With oral arguments set to begin this week in a copyright-infringement lawsuit that pits a Boston University graduate student against the music recording industry, the federal judge overseeing the case has authorized the use of live video streaming to make the proceedings public.
U.S. District Court Judge Nancy Gertner restricted the live online streaming to a Jan. 22 hearing, saying she will decide later whether to make other proceedings in the case, set for March 30 trial, available online.
The lawsuit is one of a series filed by the Recording Industry Association of America (RIAA) since 2003 against about 35,000 people who allegedly swapped songs online. Most of those sued are college students, and many have defaulted or settled for amounts between $3,000 and $10,000, often without legal counsel.
Charles Nesson, a Harvard University professor representing BU student Joel Tenenbaum, of Providence, R.I., is challenging the constitutionality of the lawsuits, which–based on the Digital Theft Deterrence and Copyright Damages Improvement Act of 1999–can impose damages of $150,000 per willful act of infringement.
Nesson had asked Gertner to authorize video cameras already installed in courtrooms to be used to capture the proceedings and transmit the material to Harvard’s Berkman Center for the Internet and Society, which will then stream it on its web site for free. Gertner approved the request and authorized New York-based Courtroom View Network, which has webcast state court trials, to "narrowcast" proceedings to the Berkman Center.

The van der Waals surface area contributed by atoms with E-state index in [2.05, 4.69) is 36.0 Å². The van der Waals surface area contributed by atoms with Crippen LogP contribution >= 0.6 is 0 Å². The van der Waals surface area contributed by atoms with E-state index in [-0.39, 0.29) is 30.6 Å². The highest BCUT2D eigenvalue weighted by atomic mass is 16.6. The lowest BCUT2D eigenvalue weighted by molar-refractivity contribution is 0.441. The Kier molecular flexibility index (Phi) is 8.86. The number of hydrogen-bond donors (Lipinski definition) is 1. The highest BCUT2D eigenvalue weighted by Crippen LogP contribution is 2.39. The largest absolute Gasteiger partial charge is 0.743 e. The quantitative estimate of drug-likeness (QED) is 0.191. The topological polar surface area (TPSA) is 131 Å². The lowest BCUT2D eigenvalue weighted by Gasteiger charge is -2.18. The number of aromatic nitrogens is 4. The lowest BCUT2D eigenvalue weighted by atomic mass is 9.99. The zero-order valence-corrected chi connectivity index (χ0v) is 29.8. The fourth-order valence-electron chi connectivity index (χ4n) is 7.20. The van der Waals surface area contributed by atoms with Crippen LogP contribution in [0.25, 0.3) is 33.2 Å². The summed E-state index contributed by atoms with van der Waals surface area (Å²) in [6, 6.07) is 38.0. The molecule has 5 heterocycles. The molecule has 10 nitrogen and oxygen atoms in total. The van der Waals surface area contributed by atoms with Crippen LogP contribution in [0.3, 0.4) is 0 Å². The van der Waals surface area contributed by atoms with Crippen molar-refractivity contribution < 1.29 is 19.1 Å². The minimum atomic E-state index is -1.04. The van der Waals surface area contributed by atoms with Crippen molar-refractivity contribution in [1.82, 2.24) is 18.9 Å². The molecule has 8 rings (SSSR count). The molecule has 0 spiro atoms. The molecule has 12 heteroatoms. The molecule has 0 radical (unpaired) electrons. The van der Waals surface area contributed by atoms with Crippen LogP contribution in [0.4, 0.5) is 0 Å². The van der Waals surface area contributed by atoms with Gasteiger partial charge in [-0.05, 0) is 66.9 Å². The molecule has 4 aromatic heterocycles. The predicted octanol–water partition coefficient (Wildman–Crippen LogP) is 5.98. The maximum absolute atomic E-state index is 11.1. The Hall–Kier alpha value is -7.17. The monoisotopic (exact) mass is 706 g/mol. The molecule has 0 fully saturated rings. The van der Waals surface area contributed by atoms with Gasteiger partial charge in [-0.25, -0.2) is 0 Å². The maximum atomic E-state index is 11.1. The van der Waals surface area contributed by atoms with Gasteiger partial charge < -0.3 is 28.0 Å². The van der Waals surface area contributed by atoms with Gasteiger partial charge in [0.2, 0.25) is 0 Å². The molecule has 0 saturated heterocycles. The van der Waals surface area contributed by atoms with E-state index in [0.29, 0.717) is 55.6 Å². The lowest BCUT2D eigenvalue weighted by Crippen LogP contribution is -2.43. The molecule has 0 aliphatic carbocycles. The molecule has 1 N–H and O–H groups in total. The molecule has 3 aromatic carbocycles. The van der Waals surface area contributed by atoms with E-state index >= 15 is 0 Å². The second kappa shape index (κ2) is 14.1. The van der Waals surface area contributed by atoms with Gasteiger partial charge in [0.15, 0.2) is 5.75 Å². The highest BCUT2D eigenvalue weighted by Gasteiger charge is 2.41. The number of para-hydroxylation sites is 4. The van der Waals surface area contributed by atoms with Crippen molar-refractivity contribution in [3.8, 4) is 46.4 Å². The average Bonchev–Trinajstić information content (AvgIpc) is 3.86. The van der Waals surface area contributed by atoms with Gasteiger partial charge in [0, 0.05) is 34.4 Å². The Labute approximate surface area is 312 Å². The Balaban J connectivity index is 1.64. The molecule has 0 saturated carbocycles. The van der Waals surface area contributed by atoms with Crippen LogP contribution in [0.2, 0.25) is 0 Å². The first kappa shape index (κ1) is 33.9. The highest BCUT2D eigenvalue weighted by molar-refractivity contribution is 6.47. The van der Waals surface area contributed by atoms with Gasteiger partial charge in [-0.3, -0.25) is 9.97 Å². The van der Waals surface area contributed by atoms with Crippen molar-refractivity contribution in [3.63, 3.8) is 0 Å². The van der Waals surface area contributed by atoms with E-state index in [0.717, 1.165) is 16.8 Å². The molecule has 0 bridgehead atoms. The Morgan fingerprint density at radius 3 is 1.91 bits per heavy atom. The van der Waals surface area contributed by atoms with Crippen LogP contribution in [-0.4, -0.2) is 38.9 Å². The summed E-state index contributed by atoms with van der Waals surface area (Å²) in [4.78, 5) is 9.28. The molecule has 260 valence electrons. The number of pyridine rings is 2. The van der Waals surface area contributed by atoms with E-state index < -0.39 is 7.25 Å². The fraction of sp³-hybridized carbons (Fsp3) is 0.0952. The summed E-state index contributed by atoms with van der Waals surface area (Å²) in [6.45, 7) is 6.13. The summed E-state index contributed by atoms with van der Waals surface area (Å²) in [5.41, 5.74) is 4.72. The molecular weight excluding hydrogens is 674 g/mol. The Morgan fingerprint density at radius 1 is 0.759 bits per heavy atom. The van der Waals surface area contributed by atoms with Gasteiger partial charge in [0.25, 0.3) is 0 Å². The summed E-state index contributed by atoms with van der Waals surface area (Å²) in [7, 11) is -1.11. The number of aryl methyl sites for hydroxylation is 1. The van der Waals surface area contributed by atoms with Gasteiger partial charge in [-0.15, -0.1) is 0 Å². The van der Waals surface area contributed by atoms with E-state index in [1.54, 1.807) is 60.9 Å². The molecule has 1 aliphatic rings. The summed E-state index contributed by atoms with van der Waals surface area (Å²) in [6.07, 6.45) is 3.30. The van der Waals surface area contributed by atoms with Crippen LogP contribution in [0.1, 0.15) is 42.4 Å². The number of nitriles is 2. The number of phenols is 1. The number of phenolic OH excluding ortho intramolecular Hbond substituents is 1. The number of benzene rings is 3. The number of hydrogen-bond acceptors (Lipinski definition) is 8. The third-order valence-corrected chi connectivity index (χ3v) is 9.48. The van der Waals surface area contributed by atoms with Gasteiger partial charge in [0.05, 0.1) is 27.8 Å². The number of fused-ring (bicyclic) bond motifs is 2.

Gertner said local district judges have the discretion under the guidelines of the policy-setting federal Judicial Conference to allow recording and broadcasting when it serves the public interest, particularly of legal arguments without the presence of witnesses and jurors in a case.
"The public benefit of offering a more complete view of these proceedings is plain, especially via a medium so carefully attuned to the Internet Generation captivated by these file-sharing lawsuits," Gertner said.
"The defendants are primarily members of a generation that has grown up with the internet, who get their news from it, rather than from the traditional forms of public communication, such as newspapers or television," she said.
She dismissed as "specious" the recording industry’s objections that publicity will influence potential jurors and said she has received assurances that the video stream will be unedited and available to all non-commercial users.
Gertner also said streaming court proceedings online will serve the recording industry’s stated objective of discouraging people from illegally sharing music online.
Nesson took Tenenbaum’s case after a federal judge in Boston asked his office to represent the 24-year-old student, who was among dozens of people who appeared in court in recording industry trade group cases without legal help.
Tenenbaum is accused of downloading at least seven songs and making 816 music files available for distribution on the Kazaa file-sharing network in 2004. He offered to settle the case for $500, but music companies rejected that, ultimately demanding $12,000. He could be forced to pay $1 million if it is determined that his alleged actions were willful.
The RIAA has said in court documents that its efforts to enforce the copyright law are protected under the First Amendment.
In December, the group said it has abandoned its policy of suing people for sharing songs protected by copyright and instead will work with schools and internet service providers to cut abusers’ access if they ignore repeated warnings. (See "RIAA drops effort to sue song swappers.") The RIAA said it would still continue to litigate outstanding cases, however.
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